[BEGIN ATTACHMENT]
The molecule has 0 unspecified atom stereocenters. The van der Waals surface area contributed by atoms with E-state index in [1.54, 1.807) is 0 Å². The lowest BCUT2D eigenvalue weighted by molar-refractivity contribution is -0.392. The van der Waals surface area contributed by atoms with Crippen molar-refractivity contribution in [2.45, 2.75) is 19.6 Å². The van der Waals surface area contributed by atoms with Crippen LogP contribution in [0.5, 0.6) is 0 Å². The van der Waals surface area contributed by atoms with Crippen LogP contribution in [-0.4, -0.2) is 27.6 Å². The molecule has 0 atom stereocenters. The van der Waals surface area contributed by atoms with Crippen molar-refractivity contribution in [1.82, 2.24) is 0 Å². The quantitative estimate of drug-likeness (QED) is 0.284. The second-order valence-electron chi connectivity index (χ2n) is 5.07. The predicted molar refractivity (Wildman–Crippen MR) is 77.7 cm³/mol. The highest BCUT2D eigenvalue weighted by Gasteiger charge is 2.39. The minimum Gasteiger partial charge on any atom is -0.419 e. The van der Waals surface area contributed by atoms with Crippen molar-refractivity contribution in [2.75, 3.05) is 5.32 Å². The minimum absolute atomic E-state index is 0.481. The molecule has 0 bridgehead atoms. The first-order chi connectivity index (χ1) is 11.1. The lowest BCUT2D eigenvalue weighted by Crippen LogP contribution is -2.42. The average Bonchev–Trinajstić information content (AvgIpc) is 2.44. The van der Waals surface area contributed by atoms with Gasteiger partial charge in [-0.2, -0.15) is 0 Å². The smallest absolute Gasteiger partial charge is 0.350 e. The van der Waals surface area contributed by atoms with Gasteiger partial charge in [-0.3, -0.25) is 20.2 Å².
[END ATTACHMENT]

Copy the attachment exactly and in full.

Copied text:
The molecule has 0 unspecified atom stereocenters. The van der Waals surface area contributed by atoms with E-state index in [1.54, 1.807) is 0 Å². The lowest BCUT2D eigenvalue weighted by molar-refractivity contribution is -0.392. The van der Waals surface area contributed by atoms with Crippen molar-refractivity contribution in [2.45, 2.75) is 19.6 Å². The van der Waals surface area contributed by atoms with Crippen LogP contribution in [0.5, 0.6) is 0 Å². The van der Waals surface area contributed by atoms with Crippen LogP contribution in [-0.4, -0.2) is 27.6 Å². The molecule has 0 atom stereocenters. The van der Waals surface area contributed by atoms with Crippen molar-refractivity contribution in [1.82, 2.24) is 0 Å². The quantitative estimate of drug-likeness (QED) is 0.284. The second-order valence-electron chi connectivity index (χ2n) is 5.07. The predicted molar refractivity (Wildman–Crippen MR) is 77.7 cm³/mol. The highest BCUT2D eigenvalue weighted by Gasteiger charge is 2.39. The minimum Gasteiger partial charge on any atom is -0.419 e. The van der Waals surface area contributed by atoms with Crippen molar-refractivity contribution in [2.75, 3.05) is 5.32 Å². The minimum absolute atomic E-state index is 0.481. The molecule has 0 bridgehead atoms. The first-order chi connectivity index (χ1) is 11.1. The lowest BCUT2D eigenvalue weighted by Crippen LogP contribution is -2.42. The average Bonchev–Trinajstić information content (AvgIpc) is 2.44. The van der Waals surface area contributed by atoms with Gasteiger partial charge in [-0.2, -0.15) is 0 Å². The smallest absolute Gasteiger partial charge is 0.350 e. The van der Waals surface area contributed by atoms with Gasteiger partial charge in [-0.3, -0.25) is 20.2 Å².